How Do Your Retirement Savings Compare to the Average American’s?

Shutterstock.com
Shutterstock.com

Planning for retirement requires thoughtful money management and careful planning. When it comes to retirement, curious glances at what other Americans are doing to prepare are a helpful way of assessing where you fall on the preparedness spectrum: Are you totally ready or woefully unprepared?

Learn: 6 Types of Retirement Income That Aren’t Taxable
See: 7 Surprisingly Easy Ways To Reach Your Retirement Goals

Take a look at the results of GOBankingRate’s recent survey to obtain the latest insights on how much Americans are saving for retirement and how to best prepare for this expensive life phase.

A Third of Americans Have Less Than $10K Saved

Many Americans have a long way to go when it comes to affording retirement. According to the survey, 36% have less than $10,000 saved. Not far behind them is the 27% of Americans who have between $10,000 and $50,000 saved. Additionally, 15% have between $50,000 and $100,000 saved, and 9% have $100,00 to $200,000.

Few Americans have saved more than $200,000: 4% have between $200,000 and $350,000, 4% more have $350,001 to $500,000 and a little more than 5% have more than $500,000.

People ages 65 and above are more prepared for retirement than the younger generations, as the GOBankingRates survey found that more than 12% of Americans over 65 have more than $750,000 saved for retirement. This percentage stands apart from the rest of the population; among ages 35 to 64, a total of about 13% have this much saved.

Additionally, women make up a higher percentage of Americans who have less than $10,000: 40% of female respondents fall into this range, while 31% of men do.

Take Our Poll: Do You Think You Will Be Able To Retire at Age 65?

Here’s How Much You Need for Retirement

There are a few helpful guidelines that can help you determine how much money you need to save up in order to retire at the age you want and achieve your retirement goals. According to Fidelity, a great way to make sure you have enough in your retirement savings is to save at least 15% of your pre-tax income each year. The earlier you can start setting aside money for retirement, the lower your yearly savings rate can be.

If you haven’t started saving for retirement yet, it’s not too late. If you start saving at 30, you might want to save 18% annually for retirement; or, if you start saving at 35, you should save 23%, according to Fidelity.

11% of Americans Put 10% to 20% of Their Income Toward Retirement

Ideally, Americans should be putting at least 15% of their income toward retirement annually. In that case, the general population is far from that; according to the GOBankingRates survey, just 11% of Americans are putting between 10% and 20% toward retirement. The majority of the population is setting aside less than 10%, 13% are saving between 1% and 3%, 18% are at 3% to 5%, and 21% are putting between 5% and 10% in their retirement accounts.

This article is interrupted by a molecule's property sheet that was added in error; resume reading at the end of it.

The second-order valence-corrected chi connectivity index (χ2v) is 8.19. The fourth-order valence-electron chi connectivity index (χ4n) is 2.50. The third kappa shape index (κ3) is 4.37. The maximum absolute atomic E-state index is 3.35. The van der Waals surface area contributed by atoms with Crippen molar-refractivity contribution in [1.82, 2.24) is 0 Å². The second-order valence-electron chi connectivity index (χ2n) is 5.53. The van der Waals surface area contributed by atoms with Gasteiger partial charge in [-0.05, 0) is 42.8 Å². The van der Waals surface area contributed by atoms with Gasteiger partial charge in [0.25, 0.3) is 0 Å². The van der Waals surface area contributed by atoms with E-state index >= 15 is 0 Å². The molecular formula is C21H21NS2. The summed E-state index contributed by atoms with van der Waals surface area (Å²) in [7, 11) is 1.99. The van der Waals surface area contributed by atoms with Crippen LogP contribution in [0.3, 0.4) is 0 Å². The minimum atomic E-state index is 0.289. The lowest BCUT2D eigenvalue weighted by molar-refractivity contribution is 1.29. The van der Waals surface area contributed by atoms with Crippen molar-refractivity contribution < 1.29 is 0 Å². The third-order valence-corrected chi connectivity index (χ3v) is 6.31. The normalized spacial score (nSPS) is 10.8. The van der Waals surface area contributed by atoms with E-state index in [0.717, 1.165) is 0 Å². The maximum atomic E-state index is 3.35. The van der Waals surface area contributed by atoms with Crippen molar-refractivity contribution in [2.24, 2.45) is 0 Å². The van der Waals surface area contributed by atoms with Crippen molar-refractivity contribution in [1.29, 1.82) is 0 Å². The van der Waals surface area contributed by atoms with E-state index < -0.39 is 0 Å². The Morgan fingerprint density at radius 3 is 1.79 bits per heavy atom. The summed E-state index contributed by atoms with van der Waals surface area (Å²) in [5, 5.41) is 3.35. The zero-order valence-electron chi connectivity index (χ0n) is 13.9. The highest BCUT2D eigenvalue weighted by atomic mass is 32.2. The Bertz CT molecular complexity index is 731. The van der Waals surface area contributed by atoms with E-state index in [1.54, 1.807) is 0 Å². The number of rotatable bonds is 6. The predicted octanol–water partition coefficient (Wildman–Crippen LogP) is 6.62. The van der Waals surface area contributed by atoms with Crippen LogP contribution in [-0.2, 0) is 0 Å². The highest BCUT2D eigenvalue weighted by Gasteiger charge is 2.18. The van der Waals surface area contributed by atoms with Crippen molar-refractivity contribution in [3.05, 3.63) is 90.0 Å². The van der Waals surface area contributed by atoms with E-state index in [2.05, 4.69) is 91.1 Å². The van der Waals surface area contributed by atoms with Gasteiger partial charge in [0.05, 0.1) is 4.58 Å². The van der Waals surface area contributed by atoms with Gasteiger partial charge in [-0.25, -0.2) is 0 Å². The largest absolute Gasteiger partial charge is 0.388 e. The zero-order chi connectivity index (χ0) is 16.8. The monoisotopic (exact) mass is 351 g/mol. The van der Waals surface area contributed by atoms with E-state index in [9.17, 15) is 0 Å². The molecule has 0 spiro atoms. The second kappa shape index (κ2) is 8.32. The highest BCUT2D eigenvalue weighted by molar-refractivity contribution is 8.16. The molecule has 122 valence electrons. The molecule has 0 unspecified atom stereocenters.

Additionally, 18% of respondents said they could not afford to put any of their income toward retirement.

Follow These Age Markers

Another helpful starting point is to strive to put aside at least one times your annual income by age 30. Then, you want to stay on track by saving three times your income by 40, six times by 50 and eight times by 60. This rule is based on the assumption that you save 15% of your income annually from the age of 25 and are planning to retire at 67.

This technique is a helpful way of gauging where you are in your retirement savings and can give you goals that will allow you to maintain your lifestyle in retirement.

77% of Americans Count on Social Security

With the majority of Americans investing under 10% of their income toward retirement, many are planning to supplement their savings with Social Security.

According to our survey, 20% of respondents said they plan to fund all of their retirement with Social Security, 31% are counting on Social Security to cover more than half of their retirement and 26% are counting on the program to cover less than half. Other respondents have less hope for the program, as 23% stated they are not counting on Social Security at all.

Methodology: GOBankingRates surveyed 997 Americans ages 18 and older from across the country between Aug. 9 and Aug. 11, 2022, asking 16 questions: (1) How much money do you currently have saved for retirement?; (2) How much money do you think you’ll need to retire?; (3) Realistically, at what age do you want to be retired?; (4) At what age did you start saving for retirement?; (5) What worries you financially about retirement? (Select all that apply.); (6) Do you plan to work in retirement?; (7) What assets do you have in your retirement portfolio? (Select all that apply.); (8) How has the current inflation impacted your retirement plans?; (9) How much of your retirement do you plan to fund with Social Security?; (10) How do you feel about the future of Social Security when you retire?; (11) What percentage of your salary are you currently investing for retirement?; (12) Are you planning to move after your retirement?; (13) Where is your ideal place to retire?; (14) What government programs do you plan to use for your retirement? (Select all that apply.); (15) Do you have a pension plan?; and (16) How much do you think the average American has saved at the time they retire? GOBankingRates used PureSpectrum’s survey platform to conduct the poll.

More From GOBankingRates

This article originally appeared on GOBankingRates.com: How Do Your Retirement Savings Compare to the Average American’s?